Missiles and Chinese fears

March 24, 1999

The Los Angeles Times said in an editorial yesterday:

THE United States is probably a decade or more away from being able to deploy a system in East Asia to defend its forces and allies there against low-altitude missiles, but China is already threatening to turn that prospect into a source of contention.

Beijing claims that such a system would provide the Japanese with a protective shield behind which they could develop offensive missiles to threaten China. It further fears seeing its strategic advantage diminished if the United States shares missile defense technology with Taiwan. China's concerns should be weighed carefully, but they should not be a barrier to moving ahead with what the military calls a theater missile defense system, or TMD.

Like its big brother, the national missile defense system, which would seek to defend the United States against limited long-range missile attack, TMD remains a concept in search of realization. Tens of billions of dollars spent on research since the early 1980s have yet to produce an interceptor missile that can knock out an incoming warhead, either at high or low altitudes. The Patriot missile is an anti-aircraft weapon hastily modified to try to defend against Iraq's Scud missiles. It was largely unsuccessful, though improvements have since been made. But the United States is still far from having any kind of effective anti-missile system. That's why Secretary of State Madeleine Albright has tried to calm China by describing TMD as hypothetical.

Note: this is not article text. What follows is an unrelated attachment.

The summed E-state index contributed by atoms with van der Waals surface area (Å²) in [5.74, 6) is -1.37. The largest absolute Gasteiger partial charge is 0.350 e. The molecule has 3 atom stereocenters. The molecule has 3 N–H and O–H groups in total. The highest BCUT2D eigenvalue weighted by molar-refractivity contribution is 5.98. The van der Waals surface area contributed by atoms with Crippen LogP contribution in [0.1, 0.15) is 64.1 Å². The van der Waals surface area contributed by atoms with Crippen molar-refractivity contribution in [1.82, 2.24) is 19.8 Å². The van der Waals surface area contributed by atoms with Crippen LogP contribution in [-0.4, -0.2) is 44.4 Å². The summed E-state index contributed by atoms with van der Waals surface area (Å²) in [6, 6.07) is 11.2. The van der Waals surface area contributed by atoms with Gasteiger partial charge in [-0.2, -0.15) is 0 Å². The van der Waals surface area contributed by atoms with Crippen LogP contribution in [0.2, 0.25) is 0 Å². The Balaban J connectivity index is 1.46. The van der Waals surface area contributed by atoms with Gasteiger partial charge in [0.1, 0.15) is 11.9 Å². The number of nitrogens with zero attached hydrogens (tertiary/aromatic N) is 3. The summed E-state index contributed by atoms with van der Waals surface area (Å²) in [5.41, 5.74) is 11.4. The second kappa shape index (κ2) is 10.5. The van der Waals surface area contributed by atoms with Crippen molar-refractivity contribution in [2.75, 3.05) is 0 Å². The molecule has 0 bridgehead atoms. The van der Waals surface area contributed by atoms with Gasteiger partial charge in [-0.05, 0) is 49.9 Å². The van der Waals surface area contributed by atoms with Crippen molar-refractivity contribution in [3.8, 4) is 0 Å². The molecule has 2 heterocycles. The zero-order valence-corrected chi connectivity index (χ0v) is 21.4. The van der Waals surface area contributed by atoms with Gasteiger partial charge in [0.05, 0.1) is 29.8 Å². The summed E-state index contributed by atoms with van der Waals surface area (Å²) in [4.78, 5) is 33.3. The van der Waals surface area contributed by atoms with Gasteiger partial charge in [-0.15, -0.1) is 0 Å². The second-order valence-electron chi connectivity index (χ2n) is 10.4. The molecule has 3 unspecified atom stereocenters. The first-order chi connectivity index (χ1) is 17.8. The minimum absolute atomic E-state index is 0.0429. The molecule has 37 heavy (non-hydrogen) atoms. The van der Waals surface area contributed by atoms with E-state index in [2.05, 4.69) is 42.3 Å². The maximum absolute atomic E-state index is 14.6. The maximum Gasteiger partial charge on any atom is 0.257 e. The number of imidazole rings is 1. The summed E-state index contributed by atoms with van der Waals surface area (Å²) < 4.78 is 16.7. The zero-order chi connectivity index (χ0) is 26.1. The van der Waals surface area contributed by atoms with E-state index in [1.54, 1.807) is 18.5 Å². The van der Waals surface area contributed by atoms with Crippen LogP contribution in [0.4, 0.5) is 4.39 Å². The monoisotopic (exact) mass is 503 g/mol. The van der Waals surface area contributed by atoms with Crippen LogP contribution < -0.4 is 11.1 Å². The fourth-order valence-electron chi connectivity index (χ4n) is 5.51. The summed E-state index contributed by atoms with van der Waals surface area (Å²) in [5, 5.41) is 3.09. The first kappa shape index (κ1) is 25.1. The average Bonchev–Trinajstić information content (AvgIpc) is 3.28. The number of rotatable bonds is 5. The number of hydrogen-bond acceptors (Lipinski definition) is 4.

The Chinese refuse to be mollified. Some in Beijing warn that China could react by exporting more of its missile technology to such countries as Pakistan and Iran. Were Beijing to do that or something equally threatening to U.S. interests, Congress almost certainly would insist on imposing retaliatory measures.

The Chinese government doesn't appear to object to an anti-missile system to protect U.S. troops and bases in Asia. But a big part of that forward deployment would be based in Japan, one of the countries imperiled by North Korea's evolving offensive missile capability.

The task for U.S. diplomacy from this point on is to make clear to Beijing that a local missile defense system deployed to protect Japan, South Korea and U.S. forces in Asia is not a danger to China or a threat to its interests -- so long as China itself does not try to imperil its neighbors.

Pub Date: 3/24/99

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